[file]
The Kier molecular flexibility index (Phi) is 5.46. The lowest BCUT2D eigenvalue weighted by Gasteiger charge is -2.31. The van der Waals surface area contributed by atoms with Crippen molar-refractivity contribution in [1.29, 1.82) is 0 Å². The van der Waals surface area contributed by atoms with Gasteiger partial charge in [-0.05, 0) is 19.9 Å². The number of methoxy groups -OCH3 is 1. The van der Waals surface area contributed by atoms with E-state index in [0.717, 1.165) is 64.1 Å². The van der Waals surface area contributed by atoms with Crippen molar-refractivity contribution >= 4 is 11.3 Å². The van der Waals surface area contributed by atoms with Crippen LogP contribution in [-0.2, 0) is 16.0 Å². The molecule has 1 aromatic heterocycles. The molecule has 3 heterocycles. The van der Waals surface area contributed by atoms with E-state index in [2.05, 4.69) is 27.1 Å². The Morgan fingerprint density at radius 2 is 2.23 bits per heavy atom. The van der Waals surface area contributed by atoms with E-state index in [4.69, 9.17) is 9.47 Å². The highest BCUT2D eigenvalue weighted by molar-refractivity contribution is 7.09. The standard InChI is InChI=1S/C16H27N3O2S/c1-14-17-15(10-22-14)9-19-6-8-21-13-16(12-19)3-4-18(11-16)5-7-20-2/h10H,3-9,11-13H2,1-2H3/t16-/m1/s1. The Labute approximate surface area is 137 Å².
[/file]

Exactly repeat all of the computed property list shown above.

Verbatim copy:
The Kier molecular flexibility index (Phi) is 5.46. The lowest BCUT2D eigenvalue weighted by Gasteiger charge is -2.31. The van der Waals surface area contributed by atoms with Crippen molar-refractivity contribution in [1.29, 1.82) is 0 Å². The van der Waals surface area contributed by atoms with Gasteiger partial charge in [-0.05, 0) is 19.9 Å². The number of methoxy groups -OCH3 is 1. The van der Waals surface area contributed by atoms with E-state index in [0.717, 1.165) is 64.1 Å². The van der Waals surface area contributed by atoms with Crippen molar-refractivity contribution >= 4 is 11.3 Å². The van der Waals surface area contributed by atoms with Crippen LogP contribution in [-0.2, 0) is 16.0 Å². The molecule has 1 aromatic heterocycles. The molecule has 3 heterocycles. The van der Waals surface area contributed by atoms with E-state index in [2.05, 4.69) is 27.1 Å². The Morgan fingerprint density at radius 2 is 2.23 bits per heavy atom. The van der Waals surface area contributed by atoms with E-state index in [4.69, 9.17) is 9.47 Å². The highest BCUT2D eigenvalue weighted by molar-refractivity contribution is 7.09. The standard InChI is InChI=1S/C16H27N3O2S/c1-14-17-15(10-22-14)9-19-6-8-21-13-16(12-19)3-4-18(11-16)5-7-20-2/h10H,3-9,11-13H2,1-2H3/t16-/m1/s1. The Labute approximate surface area is 137 Å².